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Negligent Infliction of Emotional Distress in Automobile Accident Cases under Florida Law

carsA car accident victim typically has many ways to recover for injuries sustained in the accident. Typically a person will file a claim under the theory of negligence, but, depending on the circumstances of the case, an individual may pursue a negligent infliction of emotional distress (NIED) claim as well.

In Seybold v. Clapis, the United States District Court for the Middle District of Florida explained NIED in the context of car accidents. The plaintiffs in the case were a husband and wife, John and Mandy Seybold, who were with their children at a Disney resort at the time of the accident. John Seybold was checking out of the hotel while Mandy Seybold accompanied her children to their vehicle. The children were seated inside the car while Mandy Seybold stood behind the vehicle. At this time, Mandy Seybold was hit by defendant Victor Clapis’ car, which ended up pinning Ms. Seybold between the two vehicles. Mandy Seybold began to scream. Clapis, however, put his car in park, leaving Mandy Seybold stuck between the two cars. Ultimately, a bystander moved the Seybold’s vehicle to free Mandy Seybold. No Disney employees came to the aid of Ms. Seybold.

The Seybolds sued Clapis as well as the Disney resort under the theory of NIED on behalf of John Seybold and their two children. Disney filed a motion to dismiss the claim arguing the Seybolds did not have a viable NIED claim.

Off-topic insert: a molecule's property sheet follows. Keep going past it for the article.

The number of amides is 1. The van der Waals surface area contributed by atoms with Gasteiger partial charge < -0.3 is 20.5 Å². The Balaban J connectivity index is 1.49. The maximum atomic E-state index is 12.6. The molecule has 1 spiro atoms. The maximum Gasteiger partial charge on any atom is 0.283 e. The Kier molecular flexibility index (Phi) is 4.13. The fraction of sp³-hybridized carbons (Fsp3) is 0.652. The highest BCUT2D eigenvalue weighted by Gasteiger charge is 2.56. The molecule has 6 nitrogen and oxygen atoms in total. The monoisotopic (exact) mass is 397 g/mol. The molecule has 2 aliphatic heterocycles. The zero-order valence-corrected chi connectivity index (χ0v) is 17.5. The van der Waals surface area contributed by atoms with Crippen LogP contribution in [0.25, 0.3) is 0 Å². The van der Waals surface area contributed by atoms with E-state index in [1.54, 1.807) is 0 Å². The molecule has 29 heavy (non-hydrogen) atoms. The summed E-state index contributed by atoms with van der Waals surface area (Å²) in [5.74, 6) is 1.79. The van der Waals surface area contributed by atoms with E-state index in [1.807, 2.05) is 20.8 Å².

The type of NIED claim an individual can pursue depends on whether the plaintiff suffered a physical injury. Here, the plaintiff did not suffer a physical impact. Under Florida law, to succeed on an NIED claim where the plaintiff has not suffered a physical injury, a plaintiff must prove the following elements:

  1. The emotional distress manifested through the physical injury;
  2. The plaintiff was involved in the accident either by seeing, hearing, or becoming present as the traumatizing incident occurred; and
  3. The plaintiff suffered severe emotional mental distress and physical manifestation of the distress within a short time of the accident.

Disney’s motion to dismiss stated that the Seybolds could not prove that the emotional distress stemmed from a physical impact and, since the emotional distress did not amount to a physical injury, there was no valid NIED case.

The District Court dismissed John Seybold’s claim for NIED but allowed the children’s claims to remain. The Court reasoned that John Seybold failed to meet the second element because he was inside the hotel checking out at the time of the accident and therefore did not experience the physical impact of the accident. The children, however, were seated inside the car at the time of the accident and felt the second car hit theirs. They also saw, heard, and were present to see their mother wedged between the two vehicles. Since the children were “shaken” due to the incident, they had sufficiently met all the elements for a valid NIED claim.

If you or someone you know has been injured in an accident, and your loved ones were in the vehicle or witnessed it from a close distance, you may also have an NIED claim. NIED is a very specific cause of action and it is extremely fact-intensive. Robert Dixon is an experienced South Florida injury lawyer who can help assess the facts of your case to determine if you have a viable lawsuit. Call us today at our toll-free number at 1-877-499-HURT (4878) or contact us through our online form to schedule a free, no-obligation consultation.